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Originally posted by Condemned0625
reply to post by hawkiye
Subatomic particles don't need to be conscious to perform their functions. You're talking about something that's not even in the realm of science. That's like saying my keyboard has a consciousness...
The New Age movement is a non-religious Western spiritual movement that developed in the latter half of the 20th century. Its central precepts revolve around "drawing on both Eastern and Western spiritual and metaphysical traditions and then infusing them with influences from self-help and motivational psychology, holistic health, parapsychology, consciousness research and quantum physics" in order to create "a spirituality without borders or confining dogmas" that is inclusive and pluralistic. Another of its primary traits is holding to "a holistic worldview," thereby emphasising that the Mind, Body and Spirit are interrelated and that there is a form of Oneness and unity throughout the universe. It further attempts to create "a worldview that includes both science and spirituality" and thereby embraces a number of forms of science and pseudoscience. The scientific community has debunked many New Age beliefs.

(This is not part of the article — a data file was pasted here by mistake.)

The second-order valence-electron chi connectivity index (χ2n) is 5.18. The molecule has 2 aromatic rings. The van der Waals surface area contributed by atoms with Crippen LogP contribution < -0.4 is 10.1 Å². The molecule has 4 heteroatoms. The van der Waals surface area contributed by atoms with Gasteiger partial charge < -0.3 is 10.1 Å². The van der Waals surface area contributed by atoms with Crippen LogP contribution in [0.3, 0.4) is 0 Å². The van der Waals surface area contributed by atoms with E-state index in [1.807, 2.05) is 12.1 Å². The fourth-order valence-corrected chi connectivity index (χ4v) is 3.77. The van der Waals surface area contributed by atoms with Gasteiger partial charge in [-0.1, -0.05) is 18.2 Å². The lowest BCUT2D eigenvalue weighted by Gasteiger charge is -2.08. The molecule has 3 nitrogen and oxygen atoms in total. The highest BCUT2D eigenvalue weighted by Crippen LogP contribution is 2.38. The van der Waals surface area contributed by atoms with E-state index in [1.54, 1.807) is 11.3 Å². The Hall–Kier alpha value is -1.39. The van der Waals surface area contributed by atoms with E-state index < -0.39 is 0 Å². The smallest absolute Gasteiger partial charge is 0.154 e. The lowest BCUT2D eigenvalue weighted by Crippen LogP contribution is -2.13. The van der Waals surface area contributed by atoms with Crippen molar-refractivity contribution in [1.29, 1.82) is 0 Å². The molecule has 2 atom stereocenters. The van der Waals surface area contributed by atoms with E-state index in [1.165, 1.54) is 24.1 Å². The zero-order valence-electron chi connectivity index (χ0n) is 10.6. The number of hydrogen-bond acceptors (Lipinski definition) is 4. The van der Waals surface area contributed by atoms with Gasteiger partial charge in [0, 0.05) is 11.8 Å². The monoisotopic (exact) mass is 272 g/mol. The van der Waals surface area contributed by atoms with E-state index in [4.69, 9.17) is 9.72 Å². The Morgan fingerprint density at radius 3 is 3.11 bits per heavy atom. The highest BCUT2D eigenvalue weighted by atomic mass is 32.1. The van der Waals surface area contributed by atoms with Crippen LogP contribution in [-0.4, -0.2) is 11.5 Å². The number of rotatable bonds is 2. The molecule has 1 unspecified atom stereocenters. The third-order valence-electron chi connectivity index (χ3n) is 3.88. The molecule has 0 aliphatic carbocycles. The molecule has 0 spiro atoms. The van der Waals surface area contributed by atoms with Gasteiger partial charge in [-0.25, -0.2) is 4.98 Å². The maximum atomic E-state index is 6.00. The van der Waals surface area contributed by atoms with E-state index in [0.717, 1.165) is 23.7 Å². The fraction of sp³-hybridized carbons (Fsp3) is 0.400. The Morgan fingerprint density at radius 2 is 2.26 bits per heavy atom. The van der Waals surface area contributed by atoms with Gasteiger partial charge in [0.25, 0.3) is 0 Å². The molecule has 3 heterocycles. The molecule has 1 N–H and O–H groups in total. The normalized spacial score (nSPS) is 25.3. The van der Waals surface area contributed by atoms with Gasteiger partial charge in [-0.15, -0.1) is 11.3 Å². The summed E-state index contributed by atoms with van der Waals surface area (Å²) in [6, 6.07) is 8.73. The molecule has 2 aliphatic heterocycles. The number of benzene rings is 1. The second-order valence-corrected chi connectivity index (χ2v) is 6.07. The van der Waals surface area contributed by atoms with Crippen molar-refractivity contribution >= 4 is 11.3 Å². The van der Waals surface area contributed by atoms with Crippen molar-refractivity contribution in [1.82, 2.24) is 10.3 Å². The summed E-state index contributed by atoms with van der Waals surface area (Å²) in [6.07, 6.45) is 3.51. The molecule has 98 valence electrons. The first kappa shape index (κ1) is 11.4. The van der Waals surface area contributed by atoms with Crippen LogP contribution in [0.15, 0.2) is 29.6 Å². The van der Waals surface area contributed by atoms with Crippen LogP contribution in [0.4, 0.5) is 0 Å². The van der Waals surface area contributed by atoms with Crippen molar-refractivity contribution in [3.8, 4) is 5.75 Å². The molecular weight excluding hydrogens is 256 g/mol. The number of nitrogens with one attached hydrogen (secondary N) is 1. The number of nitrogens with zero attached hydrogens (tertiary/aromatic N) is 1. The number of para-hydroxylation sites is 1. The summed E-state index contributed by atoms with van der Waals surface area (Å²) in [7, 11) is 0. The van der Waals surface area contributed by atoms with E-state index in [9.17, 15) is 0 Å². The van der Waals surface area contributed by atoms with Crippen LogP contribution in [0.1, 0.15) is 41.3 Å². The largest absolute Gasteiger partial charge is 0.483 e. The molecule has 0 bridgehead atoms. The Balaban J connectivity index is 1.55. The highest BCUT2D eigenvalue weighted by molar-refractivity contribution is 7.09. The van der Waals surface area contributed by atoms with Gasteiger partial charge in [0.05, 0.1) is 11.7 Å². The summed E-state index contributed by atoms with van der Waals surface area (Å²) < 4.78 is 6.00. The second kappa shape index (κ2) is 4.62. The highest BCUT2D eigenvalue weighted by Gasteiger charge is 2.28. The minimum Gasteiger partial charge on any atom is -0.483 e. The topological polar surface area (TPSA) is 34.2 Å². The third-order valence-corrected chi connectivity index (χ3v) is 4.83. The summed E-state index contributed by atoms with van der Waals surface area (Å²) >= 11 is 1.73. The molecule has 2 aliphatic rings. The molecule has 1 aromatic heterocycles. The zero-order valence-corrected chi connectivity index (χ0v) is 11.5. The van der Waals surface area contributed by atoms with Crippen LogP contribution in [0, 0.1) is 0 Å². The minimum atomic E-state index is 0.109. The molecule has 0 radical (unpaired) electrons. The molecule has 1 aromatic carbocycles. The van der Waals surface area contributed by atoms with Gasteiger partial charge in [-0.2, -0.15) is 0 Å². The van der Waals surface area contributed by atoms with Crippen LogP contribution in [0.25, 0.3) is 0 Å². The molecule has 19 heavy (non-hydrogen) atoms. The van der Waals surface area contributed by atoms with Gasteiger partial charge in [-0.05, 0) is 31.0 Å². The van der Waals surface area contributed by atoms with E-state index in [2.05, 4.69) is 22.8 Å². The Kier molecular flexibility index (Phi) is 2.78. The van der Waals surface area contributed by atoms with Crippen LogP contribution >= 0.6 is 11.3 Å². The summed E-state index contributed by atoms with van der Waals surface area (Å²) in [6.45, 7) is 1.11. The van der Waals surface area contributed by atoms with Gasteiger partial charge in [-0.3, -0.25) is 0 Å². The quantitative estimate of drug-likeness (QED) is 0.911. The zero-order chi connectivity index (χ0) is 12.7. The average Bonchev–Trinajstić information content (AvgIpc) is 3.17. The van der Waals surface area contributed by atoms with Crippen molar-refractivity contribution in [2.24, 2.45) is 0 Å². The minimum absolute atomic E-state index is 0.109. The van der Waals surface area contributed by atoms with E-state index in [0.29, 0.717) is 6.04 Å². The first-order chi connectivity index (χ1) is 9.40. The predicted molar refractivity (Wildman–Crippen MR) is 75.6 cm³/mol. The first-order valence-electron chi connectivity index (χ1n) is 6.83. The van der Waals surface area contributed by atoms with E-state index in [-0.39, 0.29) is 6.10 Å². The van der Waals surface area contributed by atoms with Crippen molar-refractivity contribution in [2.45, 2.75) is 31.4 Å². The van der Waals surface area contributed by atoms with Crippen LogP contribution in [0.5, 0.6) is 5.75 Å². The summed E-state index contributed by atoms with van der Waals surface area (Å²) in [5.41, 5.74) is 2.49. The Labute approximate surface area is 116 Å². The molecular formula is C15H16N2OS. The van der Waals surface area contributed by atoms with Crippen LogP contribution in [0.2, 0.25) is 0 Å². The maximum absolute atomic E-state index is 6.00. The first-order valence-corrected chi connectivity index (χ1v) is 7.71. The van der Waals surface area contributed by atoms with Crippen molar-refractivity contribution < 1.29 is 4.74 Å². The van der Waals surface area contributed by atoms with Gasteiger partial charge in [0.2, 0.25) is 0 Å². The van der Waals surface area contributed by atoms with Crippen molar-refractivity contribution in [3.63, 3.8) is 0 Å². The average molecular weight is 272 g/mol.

Spencer's reputation among the Victorians owed a great deal to his agnosticism. He rejected theology as representing the 'impiety of the pious.' He was to gain much notoriety from his repudiation of traditional religion, and was frequently condemned by religious thinkers for allegedly advocating atheism and materialism. Nonetheless, unlike Huxley, whose agnosticism was a militant creed directed at ‘the unpardonable sin of faith’ (in Adrian Desmond’s phrase), Spencer insisted that he was not concerned to undermine religion in the name of science, but to bring about a reconciliation of the two. Starting either from religious belief or from science, Spencer argued, we are ultimately driven to accept certain indispensable but literally inconceivable notions. Whether we are concerned with a Creator or the substratum which underlies our experience of phenomena, we can frame no conception of it. Therefore, Spencer concluded, religion and science agree in the supreme truth that the human understanding is only capable of 'relative' knowledge. This is the case since, owing to the inherent limitations of the human mind, it is only possible to obtain knowledge of phenomena, not of the reality ('the absolute') underlying phenomena. Hence both science and religion must come to recognize as the 'most certain of all facts that the Power which the Universe manifests to us is utterly inscrutable.' He called this awareness of 'the Unknowable' and he presented worship of the Unknowable as capable of being a positive faith which could substitute for conventional religion. Indeed, he thought that the Unknowable represented the ultimate stage in the evolution of religion, the final elimination of its last anthropomorphic vestiges.